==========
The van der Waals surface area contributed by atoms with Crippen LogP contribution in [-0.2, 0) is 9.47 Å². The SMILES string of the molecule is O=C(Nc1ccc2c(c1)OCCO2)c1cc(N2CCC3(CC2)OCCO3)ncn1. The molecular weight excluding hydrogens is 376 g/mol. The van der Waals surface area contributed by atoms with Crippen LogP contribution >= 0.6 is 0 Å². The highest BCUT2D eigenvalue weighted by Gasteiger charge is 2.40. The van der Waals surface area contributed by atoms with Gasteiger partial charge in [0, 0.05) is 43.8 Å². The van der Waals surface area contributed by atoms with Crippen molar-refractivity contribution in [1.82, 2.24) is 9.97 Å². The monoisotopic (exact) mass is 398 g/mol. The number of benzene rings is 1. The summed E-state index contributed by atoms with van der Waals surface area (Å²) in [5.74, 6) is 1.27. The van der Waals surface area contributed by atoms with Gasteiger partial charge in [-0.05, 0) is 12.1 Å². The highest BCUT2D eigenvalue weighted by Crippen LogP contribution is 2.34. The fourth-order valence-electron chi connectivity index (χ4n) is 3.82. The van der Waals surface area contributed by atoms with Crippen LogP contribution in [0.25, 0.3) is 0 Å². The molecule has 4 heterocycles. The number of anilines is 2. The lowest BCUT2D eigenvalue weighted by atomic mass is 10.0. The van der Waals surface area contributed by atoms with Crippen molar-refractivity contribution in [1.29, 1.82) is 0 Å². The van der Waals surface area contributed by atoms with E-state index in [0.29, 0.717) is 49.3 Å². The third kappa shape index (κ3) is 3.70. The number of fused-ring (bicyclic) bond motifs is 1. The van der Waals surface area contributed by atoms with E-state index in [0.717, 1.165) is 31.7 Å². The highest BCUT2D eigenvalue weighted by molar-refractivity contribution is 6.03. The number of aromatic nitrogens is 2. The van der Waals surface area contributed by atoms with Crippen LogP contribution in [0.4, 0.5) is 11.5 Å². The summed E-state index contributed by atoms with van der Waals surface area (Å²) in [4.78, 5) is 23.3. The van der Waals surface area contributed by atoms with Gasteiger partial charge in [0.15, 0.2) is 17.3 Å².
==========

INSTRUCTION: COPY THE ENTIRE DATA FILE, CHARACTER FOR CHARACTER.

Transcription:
The van der Waals surface area contributed by atoms with Crippen LogP contribution in [-0.2, 0) is 9.47 Å². The SMILES string of the molecule is O=C(Nc1ccc2c(c1)OCCO2)c1cc(N2CCC3(CC2)OCCO3)ncn1. The molecular weight excluding hydrogens is 376 g/mol. The van der Waals surface area contributed by atoms with Crippen LogP contribution >= 0.6 is 0 Å². The highest BCUT2D eigenvalue weighted by Gasteiger charge is 2.40. The van der Waals surface area contributed by atoms with Gasteiger partial charge in [0, 0.05) is 43.8 Å². The van der Waals surface area contributed by atoms with Crippen molar-refractivity contribution in [1.82, 2.24) is 9.97 Å². The monoisotopic (exact) mass is 398 g/mol. The number of benzene rings is 1. The summed E-state index contributed by atoms with van der Waals surface area (Å²) in [5.74, 6) is 1.27. The van der Waals surface area contributed by atoms with Gasteiger partial charge in [-0.05, 0) is 12.1 Å². The highest BCUT2D eigenvalue weighted by Crippen LogP contribution is 2.34. The fourth-order valence-electron chi connectivity index (χ4n) is 3.82. The van der Waals surface area contributed by atoms with Crippen LogP contribution in [0.25, 0.3) is 0 Å². The molecule has 4 heterocycles. The number of anilines is 2. The lowest BCUT2D eigenvalue weighted by atomic mass is 10.0. The van der Waals surface area contributed by atoms with Crippen molar-refractivity contribution in [1.29, 1.82) is 0 Å². The van der Waals surface area contributed by atoms with E-state index in [0.29, 0.717) is 49.3 Å². The third kappa shape index (κ3) is 3.70. The number of fused-ring (bicyclic) bond motifs is 1. The van der Waals surface area contributed by atoms with E-state index in [0.717, 1.165) is 31.7 Å². The highest BCUT2D eigenvalue weighted by molar-refractivity contribution is 6.03. The number of aromatic nitrogens is 2. The van der Waals surface area contributed by atoms with Crippen LogP contribution in [0.4, 0.5) is 11.5 Å². The summed E-state index contributed by atoms with van der Waals surface area (Å²) in [4.78, 5) is 23.3. The van der Waals surface area contributed by atoms with Gasteiger partial charge in [0.15, 0.2) is 17.3 Å².